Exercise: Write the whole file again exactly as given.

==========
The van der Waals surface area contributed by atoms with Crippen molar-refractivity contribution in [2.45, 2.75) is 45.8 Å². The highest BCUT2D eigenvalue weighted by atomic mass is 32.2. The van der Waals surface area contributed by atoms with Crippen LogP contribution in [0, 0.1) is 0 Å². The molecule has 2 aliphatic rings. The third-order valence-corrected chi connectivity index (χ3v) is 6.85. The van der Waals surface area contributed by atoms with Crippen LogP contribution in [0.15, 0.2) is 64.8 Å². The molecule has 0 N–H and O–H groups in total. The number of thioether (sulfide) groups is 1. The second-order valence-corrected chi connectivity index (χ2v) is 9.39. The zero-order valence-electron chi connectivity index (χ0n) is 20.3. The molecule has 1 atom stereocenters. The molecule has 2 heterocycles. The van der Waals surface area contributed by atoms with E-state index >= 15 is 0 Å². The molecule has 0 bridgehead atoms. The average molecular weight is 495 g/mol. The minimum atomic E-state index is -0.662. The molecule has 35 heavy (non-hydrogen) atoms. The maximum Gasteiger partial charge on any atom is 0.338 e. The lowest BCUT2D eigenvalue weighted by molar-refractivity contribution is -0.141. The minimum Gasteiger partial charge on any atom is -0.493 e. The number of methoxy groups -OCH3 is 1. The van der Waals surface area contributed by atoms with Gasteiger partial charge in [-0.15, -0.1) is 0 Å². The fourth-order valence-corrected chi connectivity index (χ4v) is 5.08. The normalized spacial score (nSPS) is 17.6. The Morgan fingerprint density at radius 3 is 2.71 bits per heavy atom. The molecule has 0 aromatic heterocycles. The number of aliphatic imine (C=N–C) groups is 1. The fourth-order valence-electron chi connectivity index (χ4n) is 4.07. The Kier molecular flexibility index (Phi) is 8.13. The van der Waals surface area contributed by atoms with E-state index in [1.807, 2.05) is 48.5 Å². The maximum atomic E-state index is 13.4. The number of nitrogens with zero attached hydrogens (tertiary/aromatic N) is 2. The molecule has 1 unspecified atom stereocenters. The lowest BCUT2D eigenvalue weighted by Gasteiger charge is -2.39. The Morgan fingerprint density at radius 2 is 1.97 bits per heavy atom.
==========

The van der Waals surface area contributed by atoms with Crippen molar-refractivity contribution in [2.45, 2.75) is 45.8 Å². The highest BCUT2D eigenvalue weighted by atomic mass is 32.2. The van der Waals surface area contributed by atoms with Crippen LogP contribution in [0, 0.1) is 0 Å². The molecule has 2 aliphatic rings. The third-order valence-corrected chi connectivity index (χ3v) is 6.85. The van der Waals surface area contributed by atoms with Crippen LogP contribution in [0.15, 0.2) is 64.8 Å². The molecule has 0 N–H and O–H groups in total. The number of thioether (sulfide) groups is 1. The second-order valence-corrected chi connectivity index (χ2v) is 9.39. The zero-order valence-electron chi connectivity index (χ0n) is 20.3. The molecule has 1 atom stereocenters. The molecule has 2 heterocycles. The van der Waals surface area contributed by atoms with E-state index >= 15 is 0 Å². The molecule has 0 bridgehead atoms. The average molecular weight is 495 g/mol. The minimum atomic E-state index is -0.662. The molecule has 35 heavy (non-hydrogen) atoms. The maximum Gasteiger partial charge on any atom is 0.338 e. The lowest BCUT2D eigenvalue weighted by molar-refractivity contribution is -0.141. The minimum Gasteiger partial charge on any atom is -0.493 e. The number of methoxy groups -OCH3 is 1. The van der Waals surface area contributed by atoms with Gasteiger partial charge in [-0.15, -0.1) is 0 Å². The fourth-order valence-corrected chi connectivity index (χ4v) is 5.08. The normalized spacial score (nSPS) is 17.6. The Morgan fingerprint density at radius 3 is 2.71 bits per heavy atom. The molecule has 0 aromatic heterocycles. The number of aliphatic imine (C=N–C) groups is 1. The fourth-order valence-electron chi connectivity index (χ4n) is 4.07. The Kier molecular flexibility index (Phi) is 8.13. The van der Waals surface area contributed by atoms with E-state index in [1.807, 2.05) is 48.5 Å². The maximum atomic E-state index is 13.4. The number of nitrogens with zero attached hydrogens (tertiary/aromatic N) is 2. The molecule has 1 unspecified atom stereocenters. The lowest BCUT2D eigenvalue weighted by Gasteiger charge is -2.39. The Morgan fingerprint density at radius 2 is 1.97 bits per heavy atom.